Example on thin laid paper, second die (Big-D) type, dated 4 January 1891. The stamp is on the reverse of a ½a green Victoria postal stationery envelope, Srinagar to Hoshiarpur City. Receiving notation 24 poh S1947.
Another example of the ½a orange watercolor second die (Big-D) type. Paper type (either thin wove or thin laid) is undetermined. In our limited experience with these, the laid paper is the more common; indeed we have not knowingly encounted a wove. The piece shows the DFC (~ DEC) error, this for 1890.
More examples of the ½a orange watercolor, these on soft thin European laid paper, horizontally & vertically laid, respectively. Séfi & Mortimer report that the laid paper printings appeared in the seven or eight months prior to the spring of 1891. These stamps are also known without cancellation.
The 1a bright rose on thin wove paper, possibly unique. Here is Mortimer’s commentary:
“This forgery is, chronologically, no doubt the last, as it led to the prosecution and
conviction of the forger. It is the the highest rarity, the eample above have been taken from
the file of the prosecuting Court and given to Masson by the presiding Justice - Judge Mackenzie
of Srinagar. The remainder of these forgeries were destroyed by order of the Court, and there
is no evidence that it was ever actually used. The above copy was illustrated in Masson’s
Though it is not a watercolor forgery, we feel obliged to mention another item in the Mortimer account of postal forgeries in this period: The 1a greenish-slate oilcolor on medium wove paper. Here, again, is Mortimer’s commentary: “An excessively rare Forgery not shewn by Masson, or Séfi. W.T. Wilson informed me that he had only seen three copies: of these three the above is one, while Masson purchased one of the other two, and then lost it! The workmanship is very suggestive of the first form of the preceding ½ Anna, and the fact that it is in oilcolour suggests that Masson’s recollection of having seen the ½ Anna also in oil is very possibly quite correct.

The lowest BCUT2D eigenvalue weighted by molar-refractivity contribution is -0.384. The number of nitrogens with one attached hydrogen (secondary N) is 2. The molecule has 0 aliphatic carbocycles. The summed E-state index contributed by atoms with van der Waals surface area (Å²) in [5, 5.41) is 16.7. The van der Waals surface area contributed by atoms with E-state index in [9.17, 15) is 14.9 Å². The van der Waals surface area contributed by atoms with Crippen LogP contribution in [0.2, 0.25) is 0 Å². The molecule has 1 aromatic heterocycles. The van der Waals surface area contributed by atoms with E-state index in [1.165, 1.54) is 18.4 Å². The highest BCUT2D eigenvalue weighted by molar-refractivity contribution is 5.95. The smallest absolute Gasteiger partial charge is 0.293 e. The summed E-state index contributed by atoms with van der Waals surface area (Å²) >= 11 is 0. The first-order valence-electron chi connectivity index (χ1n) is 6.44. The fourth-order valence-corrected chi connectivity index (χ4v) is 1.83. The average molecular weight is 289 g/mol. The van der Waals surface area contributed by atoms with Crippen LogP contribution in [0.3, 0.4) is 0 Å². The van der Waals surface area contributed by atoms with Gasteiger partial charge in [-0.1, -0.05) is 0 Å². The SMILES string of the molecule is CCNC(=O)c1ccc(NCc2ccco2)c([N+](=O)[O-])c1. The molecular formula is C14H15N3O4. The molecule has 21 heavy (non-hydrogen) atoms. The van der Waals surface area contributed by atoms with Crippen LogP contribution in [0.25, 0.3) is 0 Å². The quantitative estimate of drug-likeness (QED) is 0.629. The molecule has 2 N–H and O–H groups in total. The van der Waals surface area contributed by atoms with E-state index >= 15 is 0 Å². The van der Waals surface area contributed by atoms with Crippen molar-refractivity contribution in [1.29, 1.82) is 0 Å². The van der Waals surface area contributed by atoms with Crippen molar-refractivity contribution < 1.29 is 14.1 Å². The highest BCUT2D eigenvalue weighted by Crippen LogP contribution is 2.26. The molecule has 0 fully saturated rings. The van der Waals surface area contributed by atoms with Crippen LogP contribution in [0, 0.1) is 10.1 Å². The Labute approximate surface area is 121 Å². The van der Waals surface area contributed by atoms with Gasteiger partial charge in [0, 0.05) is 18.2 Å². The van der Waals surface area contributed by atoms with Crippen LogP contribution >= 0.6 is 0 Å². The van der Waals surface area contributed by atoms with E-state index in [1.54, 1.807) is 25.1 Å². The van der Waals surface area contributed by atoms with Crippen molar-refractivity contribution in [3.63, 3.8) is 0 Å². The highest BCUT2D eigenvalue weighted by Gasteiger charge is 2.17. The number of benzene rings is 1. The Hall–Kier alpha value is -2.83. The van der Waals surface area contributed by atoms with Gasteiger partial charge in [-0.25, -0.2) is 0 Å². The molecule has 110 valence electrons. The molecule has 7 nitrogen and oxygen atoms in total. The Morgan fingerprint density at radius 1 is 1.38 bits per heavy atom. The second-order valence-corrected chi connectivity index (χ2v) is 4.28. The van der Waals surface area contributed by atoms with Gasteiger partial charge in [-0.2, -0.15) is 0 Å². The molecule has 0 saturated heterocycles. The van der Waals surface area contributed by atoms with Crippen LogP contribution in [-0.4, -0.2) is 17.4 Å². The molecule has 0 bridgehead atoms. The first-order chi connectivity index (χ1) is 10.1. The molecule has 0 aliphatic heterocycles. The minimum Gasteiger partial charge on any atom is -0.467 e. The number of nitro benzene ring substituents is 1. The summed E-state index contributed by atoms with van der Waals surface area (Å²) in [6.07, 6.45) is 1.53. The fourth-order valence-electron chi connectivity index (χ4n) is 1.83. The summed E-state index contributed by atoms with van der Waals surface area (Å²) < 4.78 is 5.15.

A family of other pane-forgeries based on the 4as+8as composite plate are reported by Séfi & Mortimer to have been done by postal officials in water-soluble pigments. These are seen marked with 3-ring cancellations (commonly the Nowan Shahr and also the Jammu, sometimes themselves faked). An item was offered in the Haverbeck auction Lot 1524 that sported three of these 8as forgeries and a genuine strip of the 4as green all tied on piece with the Jammu 3-ring cancel, for total “postage” of 36 annas.
|Circular Die I||½a grey-black||native|
|½a grey-black||‘rice’ wove|
|½a sap green oil?||native|
|4as deep rose||native|
|4as red||buff ‘rice’|
|Circular Die X||½a grey-black||native|
|½a brown-black oil||native|
|½a ultramarine oil||native|
|1a grey-blue||‘rice’ wove|
|Circular ‘long-tail’||½a black||native|
|Kashmir Single Die||½a black||thick white wove|
|Jammu Iron-Mine||rose-red (fake circ. Apr '77)||native|
|rose-red (fake rect. Sep '77)||native|
|Jammu Single Dies||½a grey-black||native|
|Kashmir-plate Dies||½a orange-red||native|
|½a black||white wove|
|1a dull black||native|
|1a dull ultramarine||native|
|1a bright ultramarine||native|
|1a dull black||Euro laid|
|1a bright ultramarine||Euro laid|
|1a orange-red||Euro laid|
|1a bright red||native|
|1a dull red||native|
|1a plum red||native|
|New Rectangulars||½a dull rose||thin wove|
|½a orange (die A)||thin wove|
|½a orange (die B)||thin laid|
|1a rose (unique?)||thin wove|